The air inside a machining shop can also pose a hazard. Airborne substances such as solvents, dust, oil, or metal fumes can be inhaled and damage the tissue in the lungs over time. When required, masks should be worn to combat this.

The general environment of a CNC shop can be hot and noisy. While most shops use various ventilation techniques to pump in cool air and expel the warm air the heat can still get to you! It's important to stay hydrated and to take mandated breaks to avoid dehydration or other complications. There's also the noise of the machines that you will have to contend with. CNC machinists will often wear ear plugs because the constant loud streams of sound can damage your hearing.

Soft Tissue Injuries

Soft tissue are injuries to the muscles, tendons, and ligaments. We often call these bruises, sprains, strains, stress or one of the many "itis's" (i.e., tendonitis, bursitis, etc.). Generally, these types of injuries occur from repetitive movements, awkward posture and extended lifting. To mitigate these types of injuries employees should be encouraged to take their mandated breaks. They should also change positions every 20 minutes so they can cycle through different postures and engage different muscles.

Slip Hazards

Slip and fall accidents are not exclusive to CNC shops, in fact, most slip and fall accidents occur in bars and restaurants! In CNC shops, slips & falls can be the result of wearing improper shoes, having wet or slick floors, or leaving debris on the floor. The ways to mitigate these risks are relatively easy. First, ensure employees are wearing appropriate footwear. Appropriate footwear can differ from company to company, but here at DC Automotive Tooling our employees where non-slip, steel toe shoes. 'Wet Floor' signs can be put up when the floor is wet or slick due to mopping or spills. Having a caution sign out will tell employees to be careful in the area. Lastly, remembering to remove debris such as boxes, chips, tools etc. from the floor will also help reduce the likelihood of a trip, slip, or fall.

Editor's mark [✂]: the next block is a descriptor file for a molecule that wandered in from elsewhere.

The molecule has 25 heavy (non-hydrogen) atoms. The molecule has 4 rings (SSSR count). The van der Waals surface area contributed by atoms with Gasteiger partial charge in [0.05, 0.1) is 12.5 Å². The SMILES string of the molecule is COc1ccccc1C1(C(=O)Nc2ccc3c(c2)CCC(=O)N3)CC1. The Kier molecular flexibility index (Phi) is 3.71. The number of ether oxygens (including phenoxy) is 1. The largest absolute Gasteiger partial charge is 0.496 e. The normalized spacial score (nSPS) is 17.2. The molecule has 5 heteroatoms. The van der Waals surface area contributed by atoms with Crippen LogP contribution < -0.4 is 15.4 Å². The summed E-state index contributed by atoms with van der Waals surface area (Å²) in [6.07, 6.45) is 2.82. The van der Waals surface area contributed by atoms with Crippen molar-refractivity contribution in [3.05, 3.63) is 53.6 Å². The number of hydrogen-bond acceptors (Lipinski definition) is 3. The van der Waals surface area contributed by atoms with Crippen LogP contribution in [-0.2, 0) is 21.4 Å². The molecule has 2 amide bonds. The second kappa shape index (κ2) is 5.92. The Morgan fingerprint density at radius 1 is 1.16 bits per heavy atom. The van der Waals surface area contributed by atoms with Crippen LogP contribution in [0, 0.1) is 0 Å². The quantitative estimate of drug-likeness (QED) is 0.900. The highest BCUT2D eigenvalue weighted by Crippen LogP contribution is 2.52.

Fire Hazards

Depending on the kind of CNC machines that are in use, fire can be a risk. Often, fires are caused by the accumulation of various oils on a machine or a lack of tidiness resulting in small potentially combustible particles remaining in the machining area. The best way to mitigate the risk of a fire is to ensure that equipment is cleaned thoroughly and inspected regularly. Some shops will go so far as to having fire suppression equipment installed on each CNC machine in addition to their buildings normal fire protection system.

How do I stay safe?

If an accident happens, and it's bound to at some point, the best thing you can do is be proactive. Yes, proactive, not reactive! If you're aware of what the potential hazards are for your employees, you can proactively create measure and protocols that will help keep them safe and also train them on what to do if something happens. This way when something occurs, they will already know exactly how to handle the situation!

While working as a CNC machinist isn't as dangerous as say being a logging worker, it does have some occupational hazards. As with any job, you want to make sure that you're following safety procedures to ensure the safety of you and everyone around you.